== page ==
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Constitutional Law II
St. Johns University School of Law
Salomone, Rosemary C.

Constitutional Law II

Rosemary Salomone

Spring 2015

The Post-Civil War Amendments and the “Incorporation” of Fundamental Rights

Individual Rights Before the Civil War

Framers of the Constitution were afraid of the federal government becoming a tyrannical government that resembled the monarchy so they drafted the Bill of Rights. (They felt assured that state governments would be a popular representation of the people – direct election of representatives.)

Baron v. Mayor and City Council of Baltimore (1833) – The court said that the Bill of Rights applied only to the federal government. (This case involved a 5th Amendment right to property violation.) 3 arguments:

Structural – If you look at the Constitution as a whole, it should have been in Article I section 9 or 10

Historical – Discussion on abuse of power concerned the federal government

Textual – Takings Clause

Slavery in the Constitution:

Article I section 2 Clause 3 – 3/5ths apportionment policy

Article I Section 9 Clause 1 – prohibited outlawing of slave trade until 1808

Article I Section 2 Clause 3 – Returning runaway slaves

Dred Scott v. Sanford (1857) – The court dismissed for lack of jurisdiction because Scott couldn’t be a citizen, and also attacked the case on its merits (thus invalidating the already ineffective Missouri Compromise).

à Scott couldn’t be a citizen because he was black and that contradicted the framers’ vision of a citizen.

à The Missouri Compromise was unconstitutional because it violated southern slaveholders’ 5th Amendment right to property.

Post-Civil War Amendments

13th Amendment (1865) – constitutionalized Lincoln’s Emancipation Proclamation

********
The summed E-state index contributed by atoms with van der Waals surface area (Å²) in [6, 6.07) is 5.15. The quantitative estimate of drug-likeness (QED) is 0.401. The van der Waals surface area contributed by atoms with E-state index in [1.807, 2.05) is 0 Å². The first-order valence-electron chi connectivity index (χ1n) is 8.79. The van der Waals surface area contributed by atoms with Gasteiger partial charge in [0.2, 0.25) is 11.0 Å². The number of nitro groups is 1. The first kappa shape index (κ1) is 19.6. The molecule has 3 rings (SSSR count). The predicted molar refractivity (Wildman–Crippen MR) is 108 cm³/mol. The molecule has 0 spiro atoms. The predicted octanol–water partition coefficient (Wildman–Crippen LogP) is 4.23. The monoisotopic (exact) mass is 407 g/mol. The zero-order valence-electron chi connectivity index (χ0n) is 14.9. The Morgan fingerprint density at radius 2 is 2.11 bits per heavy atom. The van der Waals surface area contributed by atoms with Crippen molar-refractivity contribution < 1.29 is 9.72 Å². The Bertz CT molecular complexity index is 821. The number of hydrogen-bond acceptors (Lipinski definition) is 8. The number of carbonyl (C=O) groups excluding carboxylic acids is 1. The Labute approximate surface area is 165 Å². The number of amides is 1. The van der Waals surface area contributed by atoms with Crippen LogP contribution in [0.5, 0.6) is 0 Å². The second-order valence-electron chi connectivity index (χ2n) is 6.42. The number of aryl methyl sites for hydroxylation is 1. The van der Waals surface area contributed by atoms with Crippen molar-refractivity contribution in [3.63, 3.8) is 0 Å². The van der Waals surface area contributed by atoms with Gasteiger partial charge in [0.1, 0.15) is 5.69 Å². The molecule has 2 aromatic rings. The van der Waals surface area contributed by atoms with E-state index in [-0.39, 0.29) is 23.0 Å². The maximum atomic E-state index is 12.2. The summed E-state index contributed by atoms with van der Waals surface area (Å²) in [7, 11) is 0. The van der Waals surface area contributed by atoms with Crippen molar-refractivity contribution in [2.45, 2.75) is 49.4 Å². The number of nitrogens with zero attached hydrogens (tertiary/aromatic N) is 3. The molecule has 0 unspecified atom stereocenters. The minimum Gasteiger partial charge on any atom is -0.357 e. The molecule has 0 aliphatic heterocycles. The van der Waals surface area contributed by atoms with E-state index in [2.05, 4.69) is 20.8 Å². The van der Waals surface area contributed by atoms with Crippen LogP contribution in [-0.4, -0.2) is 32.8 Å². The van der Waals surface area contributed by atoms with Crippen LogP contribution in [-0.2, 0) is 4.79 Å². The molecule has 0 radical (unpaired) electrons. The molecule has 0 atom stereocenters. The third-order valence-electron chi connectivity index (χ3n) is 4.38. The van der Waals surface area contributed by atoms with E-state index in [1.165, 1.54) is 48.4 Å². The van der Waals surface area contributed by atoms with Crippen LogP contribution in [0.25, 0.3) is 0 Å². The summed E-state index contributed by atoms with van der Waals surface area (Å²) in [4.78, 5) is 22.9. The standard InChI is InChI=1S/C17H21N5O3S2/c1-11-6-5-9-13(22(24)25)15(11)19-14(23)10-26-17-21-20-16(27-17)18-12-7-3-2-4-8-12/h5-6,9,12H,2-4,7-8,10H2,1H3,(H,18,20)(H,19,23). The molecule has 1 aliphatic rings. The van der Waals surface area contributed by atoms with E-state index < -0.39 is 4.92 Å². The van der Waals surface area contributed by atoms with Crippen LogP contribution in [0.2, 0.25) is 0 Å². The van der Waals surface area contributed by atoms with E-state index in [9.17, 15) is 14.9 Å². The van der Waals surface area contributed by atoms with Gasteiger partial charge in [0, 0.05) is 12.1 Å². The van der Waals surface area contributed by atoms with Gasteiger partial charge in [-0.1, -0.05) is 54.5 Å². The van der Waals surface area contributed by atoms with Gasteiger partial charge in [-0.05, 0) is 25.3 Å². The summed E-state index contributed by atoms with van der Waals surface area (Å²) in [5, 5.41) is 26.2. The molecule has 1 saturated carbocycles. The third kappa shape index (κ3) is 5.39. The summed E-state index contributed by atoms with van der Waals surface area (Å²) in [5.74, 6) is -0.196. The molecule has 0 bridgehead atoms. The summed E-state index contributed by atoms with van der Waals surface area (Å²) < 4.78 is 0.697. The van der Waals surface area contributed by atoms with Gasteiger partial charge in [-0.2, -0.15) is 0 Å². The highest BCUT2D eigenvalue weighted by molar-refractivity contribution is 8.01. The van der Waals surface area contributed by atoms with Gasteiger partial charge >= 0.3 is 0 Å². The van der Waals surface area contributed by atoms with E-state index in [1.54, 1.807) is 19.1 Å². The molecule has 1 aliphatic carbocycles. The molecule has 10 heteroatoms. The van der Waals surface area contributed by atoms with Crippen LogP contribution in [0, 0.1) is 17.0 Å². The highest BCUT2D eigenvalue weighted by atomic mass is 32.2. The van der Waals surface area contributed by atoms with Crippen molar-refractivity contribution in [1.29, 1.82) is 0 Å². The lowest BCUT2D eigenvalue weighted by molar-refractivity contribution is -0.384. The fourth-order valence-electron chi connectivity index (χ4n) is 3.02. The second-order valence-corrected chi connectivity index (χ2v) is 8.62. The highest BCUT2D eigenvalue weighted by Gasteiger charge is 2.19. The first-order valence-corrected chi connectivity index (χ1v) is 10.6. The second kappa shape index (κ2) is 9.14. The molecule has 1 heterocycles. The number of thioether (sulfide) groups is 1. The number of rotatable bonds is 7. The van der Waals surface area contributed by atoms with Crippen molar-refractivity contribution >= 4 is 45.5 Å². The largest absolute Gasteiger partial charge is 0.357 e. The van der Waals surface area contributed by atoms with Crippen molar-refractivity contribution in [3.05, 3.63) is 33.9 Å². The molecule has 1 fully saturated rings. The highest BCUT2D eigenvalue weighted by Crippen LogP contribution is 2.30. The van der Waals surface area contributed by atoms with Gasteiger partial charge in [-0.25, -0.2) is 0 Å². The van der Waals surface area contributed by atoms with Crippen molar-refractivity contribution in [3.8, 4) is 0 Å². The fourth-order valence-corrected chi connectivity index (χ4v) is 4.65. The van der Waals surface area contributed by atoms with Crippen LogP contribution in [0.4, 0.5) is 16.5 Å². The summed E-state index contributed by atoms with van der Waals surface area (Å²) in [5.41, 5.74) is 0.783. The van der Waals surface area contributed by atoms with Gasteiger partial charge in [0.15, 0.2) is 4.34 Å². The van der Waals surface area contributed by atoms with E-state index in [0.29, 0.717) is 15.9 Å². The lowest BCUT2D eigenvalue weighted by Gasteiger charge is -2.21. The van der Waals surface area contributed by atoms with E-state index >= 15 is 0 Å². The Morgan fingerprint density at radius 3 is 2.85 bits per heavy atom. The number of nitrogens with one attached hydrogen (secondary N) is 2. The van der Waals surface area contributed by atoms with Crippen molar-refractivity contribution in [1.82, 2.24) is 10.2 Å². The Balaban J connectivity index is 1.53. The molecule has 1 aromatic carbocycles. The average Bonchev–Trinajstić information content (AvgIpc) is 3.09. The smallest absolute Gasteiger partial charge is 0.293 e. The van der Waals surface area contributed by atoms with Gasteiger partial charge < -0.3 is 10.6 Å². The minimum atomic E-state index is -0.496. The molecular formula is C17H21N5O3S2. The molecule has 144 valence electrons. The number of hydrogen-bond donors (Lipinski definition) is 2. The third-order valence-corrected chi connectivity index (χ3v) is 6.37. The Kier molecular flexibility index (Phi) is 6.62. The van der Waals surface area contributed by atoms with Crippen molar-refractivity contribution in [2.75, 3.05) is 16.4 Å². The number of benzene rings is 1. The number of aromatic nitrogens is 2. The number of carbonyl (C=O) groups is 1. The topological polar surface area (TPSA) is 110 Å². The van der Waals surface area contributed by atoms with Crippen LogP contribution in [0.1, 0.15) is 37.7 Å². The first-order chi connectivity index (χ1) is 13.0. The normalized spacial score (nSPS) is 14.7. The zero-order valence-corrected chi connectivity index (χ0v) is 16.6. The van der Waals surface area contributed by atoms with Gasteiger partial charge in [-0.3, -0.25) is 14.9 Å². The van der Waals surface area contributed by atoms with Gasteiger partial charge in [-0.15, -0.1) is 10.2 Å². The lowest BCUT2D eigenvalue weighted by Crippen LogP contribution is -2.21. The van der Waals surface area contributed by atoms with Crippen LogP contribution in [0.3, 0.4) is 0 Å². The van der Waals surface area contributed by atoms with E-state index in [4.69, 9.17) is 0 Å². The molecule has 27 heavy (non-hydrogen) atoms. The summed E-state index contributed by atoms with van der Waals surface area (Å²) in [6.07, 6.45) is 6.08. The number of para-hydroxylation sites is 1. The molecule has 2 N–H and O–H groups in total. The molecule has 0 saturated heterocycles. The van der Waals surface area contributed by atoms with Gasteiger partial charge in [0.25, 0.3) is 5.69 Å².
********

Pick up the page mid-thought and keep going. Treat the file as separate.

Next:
14th Amendment (188) – overruled Dred Scott, making all persons born in the US citizens of the nation

15th Amendment (1870) – spoke explicitly about racial discrimination in voting

Enforcement provisions – authorized Congress to enact legislation to enforce the provisions

Slaughter-House Cases (1873) – the court said that the 14th Amendment was intended to deal with race – narrow reading of the amendment. The butchers could not use it to strike down the state’s monopoly on slaughterhouses that excluded them.

Much of this case has been effectively overturned:

Procedural due process – property interests have expanded

Substantive due process – now recognized in certain cases of individual liberties

Equal protection – broadened beyond race (e.g. ethnicity and gender)

Privileges and Immunities – works to protects citizens of the state, not the United States

Resurrection of Privileges and Immunities of National Citizenship: Right to Travel and Durational Residency Requirements

Article IV Section 2: “The Citizens of each State shall be entitled to all Privileges and Immunities of Citizens in the several States.”

14th Amendment: “No State shall make or enforce any law which shall abridge the privileges or immunities of citizens of the United States…”

Right to Travel:

1) Right of a citizen of one state to enter and leave another state.

2) Right to be treated as a welcome visitor rather than an unfriendly alien

3) Right of travelers who elect to become permanent residents in the second state to be treated like other citizens of that state

Saenz v. Roe (1999) – This case concerned the 3rd component of the right to travel. This right is not an individual right; it derives from the structure of the federal union. The court used the P&I clause to find California’s welfare policy discriminatory (even though Congress had approved it…illogical?)